OKC Mayor stays quiet during OG&E ice storm debacle…

Now that I have power and the Internet, and I’m no longer spending my days commuting between multiple houses playing the roles of girl dad, dog dad, and Uncle Couch Surfer during a pandemic, Halloween and Presidential election, I guess I have the time and mental energy to breath and work on this website again.

Actually, I don’t so let’s just regurgitate this tweet from earlier today:

Seriously, what gives? David Holt loves social media and the spotlight, and this is the perfect opportunity for him to put on his finest suit and sneakers and grandstand with angry Oklahomans during a crisis. Just think of all the different camera angles he could use for his down powerline selfies!

When the ice storm first hit, David Holt did actually talk about the storm, but only used propaganda from the OG&E playbook. It’s similar to the one the OKC media uses – give an update on the number of people without power, and then promptly praise the almighty advertiser, OG&E:

Before we continue, I’d also like to follow the OG&E playbook and thank the company’s employees and contractors who have to get out and do this work. It’s dangerous and physical and I could never do it, which is why I sit behind a computer and criticize their employers instead. It’s not their fault the work for a shady company that values profits above all else.

With that being said, there are still over 60,000 Oklahomans, many of them in the OKC city limits, still without power and totally in the dark on when it will come back, and our lovable mayor just doesn’t seem to care. It’s almost like OG&E is one of the most powerful corporations in Oklahoma history, with deep connections to the Chamber of Commerce ruling class that Holt’s also part of, and even asking how and why his city’s residents can lose power for two weeks due to an ice storm breaks some sort of GOP corporate code.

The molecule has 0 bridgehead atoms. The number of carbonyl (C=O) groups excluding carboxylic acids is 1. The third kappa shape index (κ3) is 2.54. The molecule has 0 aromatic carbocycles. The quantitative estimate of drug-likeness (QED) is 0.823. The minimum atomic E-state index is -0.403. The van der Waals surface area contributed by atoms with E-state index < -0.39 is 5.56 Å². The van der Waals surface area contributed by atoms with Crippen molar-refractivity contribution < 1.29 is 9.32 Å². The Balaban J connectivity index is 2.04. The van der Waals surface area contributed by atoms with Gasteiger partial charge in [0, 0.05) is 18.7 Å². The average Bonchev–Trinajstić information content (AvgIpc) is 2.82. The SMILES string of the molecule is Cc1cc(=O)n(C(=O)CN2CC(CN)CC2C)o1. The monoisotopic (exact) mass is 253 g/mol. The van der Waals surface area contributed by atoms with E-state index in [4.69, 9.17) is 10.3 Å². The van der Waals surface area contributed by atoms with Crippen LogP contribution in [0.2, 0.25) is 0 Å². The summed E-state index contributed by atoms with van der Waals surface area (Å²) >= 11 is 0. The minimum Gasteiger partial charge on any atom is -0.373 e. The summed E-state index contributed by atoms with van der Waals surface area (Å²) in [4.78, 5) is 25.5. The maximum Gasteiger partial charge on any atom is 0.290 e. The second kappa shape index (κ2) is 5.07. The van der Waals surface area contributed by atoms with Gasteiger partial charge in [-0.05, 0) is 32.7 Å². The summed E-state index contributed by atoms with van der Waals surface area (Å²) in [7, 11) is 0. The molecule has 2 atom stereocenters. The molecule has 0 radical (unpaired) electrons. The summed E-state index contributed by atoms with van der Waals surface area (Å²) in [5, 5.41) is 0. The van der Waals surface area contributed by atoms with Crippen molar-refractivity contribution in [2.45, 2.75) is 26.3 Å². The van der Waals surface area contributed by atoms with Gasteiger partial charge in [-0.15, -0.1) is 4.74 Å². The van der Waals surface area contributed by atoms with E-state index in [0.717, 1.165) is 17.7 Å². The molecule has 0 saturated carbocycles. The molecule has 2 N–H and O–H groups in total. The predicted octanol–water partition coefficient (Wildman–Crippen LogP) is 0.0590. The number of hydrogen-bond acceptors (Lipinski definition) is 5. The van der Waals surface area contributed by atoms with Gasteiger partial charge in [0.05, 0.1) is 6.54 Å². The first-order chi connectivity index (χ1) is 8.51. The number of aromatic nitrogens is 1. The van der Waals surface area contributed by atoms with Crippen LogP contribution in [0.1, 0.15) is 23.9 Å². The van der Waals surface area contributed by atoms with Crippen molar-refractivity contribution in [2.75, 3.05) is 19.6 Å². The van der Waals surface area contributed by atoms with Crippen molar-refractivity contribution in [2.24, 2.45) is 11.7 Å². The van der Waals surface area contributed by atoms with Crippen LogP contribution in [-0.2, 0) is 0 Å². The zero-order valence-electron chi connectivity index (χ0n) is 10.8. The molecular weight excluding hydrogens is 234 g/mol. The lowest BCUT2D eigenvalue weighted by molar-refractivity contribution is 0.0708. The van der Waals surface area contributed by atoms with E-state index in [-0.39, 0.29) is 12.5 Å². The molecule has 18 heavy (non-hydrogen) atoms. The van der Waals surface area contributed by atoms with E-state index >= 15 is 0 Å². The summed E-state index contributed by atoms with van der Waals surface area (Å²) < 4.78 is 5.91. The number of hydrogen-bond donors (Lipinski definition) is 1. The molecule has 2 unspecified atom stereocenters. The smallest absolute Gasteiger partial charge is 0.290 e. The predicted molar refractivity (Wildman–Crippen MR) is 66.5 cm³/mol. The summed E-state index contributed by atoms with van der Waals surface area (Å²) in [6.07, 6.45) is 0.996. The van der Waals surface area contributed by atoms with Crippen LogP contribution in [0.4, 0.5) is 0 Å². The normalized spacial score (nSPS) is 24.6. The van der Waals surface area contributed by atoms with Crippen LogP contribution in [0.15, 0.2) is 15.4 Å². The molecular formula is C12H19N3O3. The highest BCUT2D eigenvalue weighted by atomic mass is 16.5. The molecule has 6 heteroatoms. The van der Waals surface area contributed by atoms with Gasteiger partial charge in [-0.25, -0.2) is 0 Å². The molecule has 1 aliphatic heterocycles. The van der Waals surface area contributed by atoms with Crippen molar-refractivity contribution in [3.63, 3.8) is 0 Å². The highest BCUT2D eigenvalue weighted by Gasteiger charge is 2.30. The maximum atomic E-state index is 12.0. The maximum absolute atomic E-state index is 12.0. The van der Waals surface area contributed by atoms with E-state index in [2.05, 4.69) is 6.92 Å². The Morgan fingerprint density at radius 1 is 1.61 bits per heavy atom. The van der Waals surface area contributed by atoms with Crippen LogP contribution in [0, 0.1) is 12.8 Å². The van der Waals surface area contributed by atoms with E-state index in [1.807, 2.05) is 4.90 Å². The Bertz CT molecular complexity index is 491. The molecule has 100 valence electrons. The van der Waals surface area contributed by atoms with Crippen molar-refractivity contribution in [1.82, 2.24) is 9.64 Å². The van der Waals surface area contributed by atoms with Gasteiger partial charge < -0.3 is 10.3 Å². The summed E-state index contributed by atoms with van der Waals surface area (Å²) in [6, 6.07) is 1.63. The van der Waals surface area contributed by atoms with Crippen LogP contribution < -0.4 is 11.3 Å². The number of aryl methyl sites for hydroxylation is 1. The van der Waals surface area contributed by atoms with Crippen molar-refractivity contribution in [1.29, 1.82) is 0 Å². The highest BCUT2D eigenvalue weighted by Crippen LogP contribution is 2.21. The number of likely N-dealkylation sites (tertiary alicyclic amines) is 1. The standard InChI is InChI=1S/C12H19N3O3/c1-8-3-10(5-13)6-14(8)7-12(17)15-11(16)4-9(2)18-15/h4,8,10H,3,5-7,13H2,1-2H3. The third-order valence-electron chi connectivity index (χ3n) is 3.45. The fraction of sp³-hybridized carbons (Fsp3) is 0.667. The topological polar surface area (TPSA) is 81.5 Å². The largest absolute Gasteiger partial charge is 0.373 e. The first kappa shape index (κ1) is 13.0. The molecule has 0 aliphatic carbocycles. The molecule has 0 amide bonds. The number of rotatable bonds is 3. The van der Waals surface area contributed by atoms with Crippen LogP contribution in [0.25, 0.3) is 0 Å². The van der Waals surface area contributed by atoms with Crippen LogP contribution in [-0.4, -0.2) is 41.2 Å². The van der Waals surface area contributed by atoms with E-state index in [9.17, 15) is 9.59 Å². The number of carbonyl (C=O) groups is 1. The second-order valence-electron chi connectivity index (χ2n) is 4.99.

Anyway, I would ramble more about this, but as I mentioned, I don’t have the time. I have to prep for a podcast with former Corporation Commissioner Jim Roth so we can talk more about the issue with him!

Stay with The Lost Ogle. We’ll keep you advised.

p.s. – I would recommend you read this blog post titled “OG&E and the Corporation Commission Aren’t Doing Their Jobs” that I stumbled across. I agree with a lot of the writer’s points. 

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23 Responses

  1. Darling, the power outage has left him stuck in his hyperbaric sleep chamber! Give him some pity.

  2. Could we bury some lines in the future? Expect a rate increase asap.

    1. They DO bury lines on new development but going back and burying now is extremely expensive.

      1. Rebuilding the grid after an ice storm is extremely expensive too.

        Is it better to spend money up front to prevent a problem, or better to spend money to clean up after the problem occurs, and while your customers have no power?

        1. My brother, you do not understand the Prime Directive when it comes to Oklahoma infrastructure:


        2. You have no clue what you’re talking about. The costs to clear debris and repair/replace a mile of above-ground line is a miniscule amount of the cost to install a mile of below-ground line. About $2 K versus $ 1M.

          If you’re running the company, are you going to propose an idea that costs the same as cleaning up the mess after 500 ice storms? 500. And that’s assuming the ice storms happen in the same mile. That particular 1-mile stretch would have to be damaged 500 times before the costs were equivalent to installing a mile of below-ground line.

          Your company would go broke. Quickly.

          1. Your logic and common sense will find no purchase here.
            It doesn’t follow protocol.

            Thanks for the thoughtful response anyway.

            1. I follow so little of social media. Do you find, Option a, that there are other sights where logic and common sense are the rule in the comments section? Insults, team sport thinking, assertions without evidence – it all seems pretty common.
              You spend a lot of time here. Something about its protocol must attract you, although granted not as much as Graychin.
              At least when you are not diving into the muck, you occasionally try to reach out and say something thoughtful, unlike the Clown posse Auntie, with its hateful little lies.

            2. Which “lies”? Pics or it didn’t happen.

          2. I’d have to question 2k to replace an entire mile of above ground electrical line? It’d cost 1k to run an electric fence for a mile.
            How about 3K/ pole?

          3. There are more factors than just the two you listed. With the destruction of plan comes extra labor to replace the lines, which is overtime, food, lodging, etc. Then comes the loss of revenue for people from those without power.